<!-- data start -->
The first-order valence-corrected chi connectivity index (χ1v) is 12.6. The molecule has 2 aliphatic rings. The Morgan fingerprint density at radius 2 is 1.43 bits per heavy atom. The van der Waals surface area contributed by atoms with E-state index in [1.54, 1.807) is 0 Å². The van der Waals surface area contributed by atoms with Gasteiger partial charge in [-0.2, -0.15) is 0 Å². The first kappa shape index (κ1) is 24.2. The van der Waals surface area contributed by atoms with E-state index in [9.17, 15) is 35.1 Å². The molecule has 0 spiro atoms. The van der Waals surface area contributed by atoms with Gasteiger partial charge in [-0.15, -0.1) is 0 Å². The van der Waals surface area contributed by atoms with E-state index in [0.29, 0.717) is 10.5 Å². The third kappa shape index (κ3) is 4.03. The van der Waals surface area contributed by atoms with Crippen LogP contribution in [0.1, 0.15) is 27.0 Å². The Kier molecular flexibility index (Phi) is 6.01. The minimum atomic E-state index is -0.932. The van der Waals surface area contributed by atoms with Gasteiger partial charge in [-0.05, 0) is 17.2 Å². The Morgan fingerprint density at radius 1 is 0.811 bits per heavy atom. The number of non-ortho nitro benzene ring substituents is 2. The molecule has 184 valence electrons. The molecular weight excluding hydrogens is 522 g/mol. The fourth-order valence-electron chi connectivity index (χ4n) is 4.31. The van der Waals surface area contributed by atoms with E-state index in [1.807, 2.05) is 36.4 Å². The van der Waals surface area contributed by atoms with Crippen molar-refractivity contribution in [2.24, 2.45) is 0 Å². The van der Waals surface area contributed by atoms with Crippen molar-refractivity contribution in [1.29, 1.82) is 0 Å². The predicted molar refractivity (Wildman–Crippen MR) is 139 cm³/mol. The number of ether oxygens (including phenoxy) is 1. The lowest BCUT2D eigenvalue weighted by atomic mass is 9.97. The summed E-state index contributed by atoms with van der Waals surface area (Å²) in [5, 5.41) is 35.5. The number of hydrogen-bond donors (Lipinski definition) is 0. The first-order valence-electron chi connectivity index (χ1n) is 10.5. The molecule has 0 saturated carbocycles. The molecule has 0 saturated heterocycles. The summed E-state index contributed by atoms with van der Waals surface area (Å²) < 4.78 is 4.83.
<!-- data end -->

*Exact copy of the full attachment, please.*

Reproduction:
The first-order valence-corrected chi connectivity index (χ1v) is 12.6. The molecule has 2 aliphatic rings. The Morgan fingerprint density at radius 2 is 1.43 bits per heavy atom. The van der Waals surface area contributed by atoms with E-state index in [1.54, 1.807) is 0 Å². The van der Waals surface area contributed by atoms with Gasteiger partial charge in [-0.2, -0.15) is 0 Å². The first kappa shape index (κ1) is 24.2. The van der Waals surface area contributed by atoms with E-state index in [9.17, 15) is 35.1 Å². The molecule has 0 spiro atoms. The van der Waals surface area contributed by atoms with Gasteiger partial charge in [-0.15, -0.1) is 0 Å². The van der Waals surface area contributed by atoms with E-state index in [0.29, 0.717) is 10.5 Å². The third kappa shape index (κ3) is 4.03. The van der Waals surface area contributed by atoms with Crippen LogP contribution in [0.1, 0.15) is 27.0 Å². The Kier molecular flexibility index (Phi) is 6.01. The minimum atomic E-state index is -0.932. The van der Waals surface area contributed by atoms with Gasteiger partial charge in [-0.05, 0) is 17.2 Å². The Morgan fingerprint density at radius 1 is 0.811 bits per heavy atom. The number of non-ortho nitro benzene ring substituents is 2. The molecule has 184 valence electrons. The molecular weight excluding hydrogens is 522 g/mol. The fourth-order valence-electron chi connectivity index (χ4n) is 4.31. The van der Waals surface area contributed by atoms with E-state index in [1.807, 2.05) is 36.4 Å². The van der Waals surface area contributed by atoms with Crippen molar-refractivity contribution in [2.24, 2.45) is 0 Å². The van der Waals surface area contributed by atoms with Crippen molar-refractivity contribution in [1.29, 1.82) is 0 Å². The predicted molar refractivity (Wildman–Crippen MR) is 139 cm³/mol. The number of ether oxygens (including phenoxy) is 1. The lowest BCUT2D eigenvalue weighted by atomic mass is 9.97. The summed E-state index contributed by atoms with van der Waals surface area (Å²) in [5, 5.41) is 35.5. The number of hydrogen-bond donors (Lipinski definition) is 0. The first-order valence-electron chi connectivity index (χ1n) is 10.5. The molecule has 0 saturated carbocycles. The molecule has 0 saturated heterocycles. The summed E-state index contributed by atoms with van der Waals surface area (Å²) < 4.78 is 4.83.